This flow of space under the towers will have some similarities to Norman Foster’s HSBC in Hong Kong, but in Atkins’s design rather than go to the complexity of suspending the office space, the columns will simply be taken down to ground to offer a series of layers.  These layers will monumentally celebrate the visitor’s progress through the ground floor of the building. A Business Banking Hall will be suspended above the main Banking Hall.  As well as offering privacy to these special customers, its screening will provide a sculptural counterpoint that visually ties the three office blocks together.

    c092451 BOC - AtriumThe office space on the upper floors also benefits from the end-core plan, compared to a more traditional centre-core.  EeTiong Lim, the Project Director, explains “In a Headquarters building large teams of people need to work together as departments.  They require simple uncluttered flexible floor space.  While often the default for such buildings, a centre core tower is unable to offer this.  Many of the staff are inevitably hidden around the other side of the core from the rest of their team.

    The plan we adopted ensures maximum visual interaction between all parts of the floor plate.”  Indeed on the main floors that will be occupied by the bank, their will be two floor plates, together offering over 2500sq/m, sitting on either side of the well lit lobby atrium.  All staff will get glimpses out towards the river from their desk and a clear view of the whole team of people on their floor.

    The top of the tower will be capped by a VIP Banking Hall.  This is an increasingly common facility in Chinese banks, to facilitate their growing numbers of affluent clients.  The elevated banking hall will command excellent views over the river.  The end-cores will also permit glass lifts, so that the journey to the top of the tower can be equally enlivened.

    As with their Bank of China, the Atkins Architectural team have demonstrated in their China Merchants Bank how the 21st century financial headquarters can both relate back to the illustrious architecture past centuries, while embracing the latest interests of the industry in creating sustainable attractive workplaces.

    2451 BOC - North Podium“The elegant simplicity of the Chongqing Bank of China Tower (中国银行) reinforces the client’s desire tocreate a building that embodies the corporate values that helped build the Bank of China into the second largest lender in China, and the 5th largest bank in the world by market capitalization value. Designed as a 200 meter grade “A” office tower for Chongqing based Jiangbeizui Real-Estate Co. Ltd., the tower will serve the Chongqing market as a corporate finance center.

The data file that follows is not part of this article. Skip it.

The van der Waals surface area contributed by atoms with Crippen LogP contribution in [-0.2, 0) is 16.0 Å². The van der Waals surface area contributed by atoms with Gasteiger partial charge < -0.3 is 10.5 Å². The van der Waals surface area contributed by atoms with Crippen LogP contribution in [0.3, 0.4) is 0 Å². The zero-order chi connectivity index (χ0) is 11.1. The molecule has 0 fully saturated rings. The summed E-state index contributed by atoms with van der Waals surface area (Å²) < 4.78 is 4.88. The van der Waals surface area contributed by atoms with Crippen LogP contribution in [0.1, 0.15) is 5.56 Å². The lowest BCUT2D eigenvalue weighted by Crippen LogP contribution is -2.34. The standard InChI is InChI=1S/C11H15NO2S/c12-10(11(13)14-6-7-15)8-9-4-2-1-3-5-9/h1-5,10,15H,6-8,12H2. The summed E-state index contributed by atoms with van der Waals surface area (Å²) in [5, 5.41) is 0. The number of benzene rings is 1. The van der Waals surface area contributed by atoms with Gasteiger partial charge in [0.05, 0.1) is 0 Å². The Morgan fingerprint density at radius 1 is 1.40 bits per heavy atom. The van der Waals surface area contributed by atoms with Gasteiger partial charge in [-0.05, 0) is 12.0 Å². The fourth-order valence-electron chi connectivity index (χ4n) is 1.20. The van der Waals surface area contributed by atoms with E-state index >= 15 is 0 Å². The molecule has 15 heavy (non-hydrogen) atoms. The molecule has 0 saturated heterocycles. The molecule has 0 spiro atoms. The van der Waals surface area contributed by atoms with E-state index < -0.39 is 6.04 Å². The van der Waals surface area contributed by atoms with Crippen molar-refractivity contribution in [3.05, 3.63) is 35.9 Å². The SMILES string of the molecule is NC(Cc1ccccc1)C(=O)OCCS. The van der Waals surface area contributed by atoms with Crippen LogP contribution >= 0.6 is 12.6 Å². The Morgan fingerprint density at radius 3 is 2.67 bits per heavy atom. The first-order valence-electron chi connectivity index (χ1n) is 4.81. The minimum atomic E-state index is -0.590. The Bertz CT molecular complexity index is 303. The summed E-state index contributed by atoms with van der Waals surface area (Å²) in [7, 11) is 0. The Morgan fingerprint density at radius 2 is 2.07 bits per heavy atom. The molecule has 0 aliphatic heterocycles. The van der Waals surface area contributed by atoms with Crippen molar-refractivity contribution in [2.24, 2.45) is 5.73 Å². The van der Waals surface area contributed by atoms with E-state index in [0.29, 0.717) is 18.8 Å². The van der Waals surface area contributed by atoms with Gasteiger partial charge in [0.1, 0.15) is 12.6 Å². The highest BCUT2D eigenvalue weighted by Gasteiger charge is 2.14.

2451 BOC - West LandscapeThe project is situated in the Jiangbeizhui CBD, with its primary pedestrian entrance aligned along the CBD’s main thoroughfare and a second VIP entry on its South side. The tower’s sleek modernist façade and simple massing embody a sense of confidence and prudence that reinforce the corporate image of BOC.  While stability and transparency are long established cornerstones in the banking sector, the Chongqing Bank of China Tower looks to the future and utilizes a series of sustainable technologies to reduce it’s carbon footprint.

    The tower rises from a geometric natural precinct that invites occupants to explore the landscape while hiding the required mechanical systems and its air-conditioning system which is designed to tap into the CBD’s natural heat exchange system utilizing the adjacent river. This building provides business flexibility, corporate prominence and sustainable operation – very appropriate characteristics for a banking giant.”

    Eric Seymour – Design Director Atkins Shanghai.

     

    Video

    PRC Magazine - The Centenary 100th Issue


    Asia's Most Iconic Buildings 2000 - 2020 were nominated by the readers of PRC Magazine. 100 projects were selected and put to a public vote from 21 Oct to 08 Dec 2019. The Top 25 projects were revealed at the PRC Magazine Centenary 100th Issue Launch Party & Cocktail Event, held on 19 December at The CODE.

     
    Gallery

    no images were found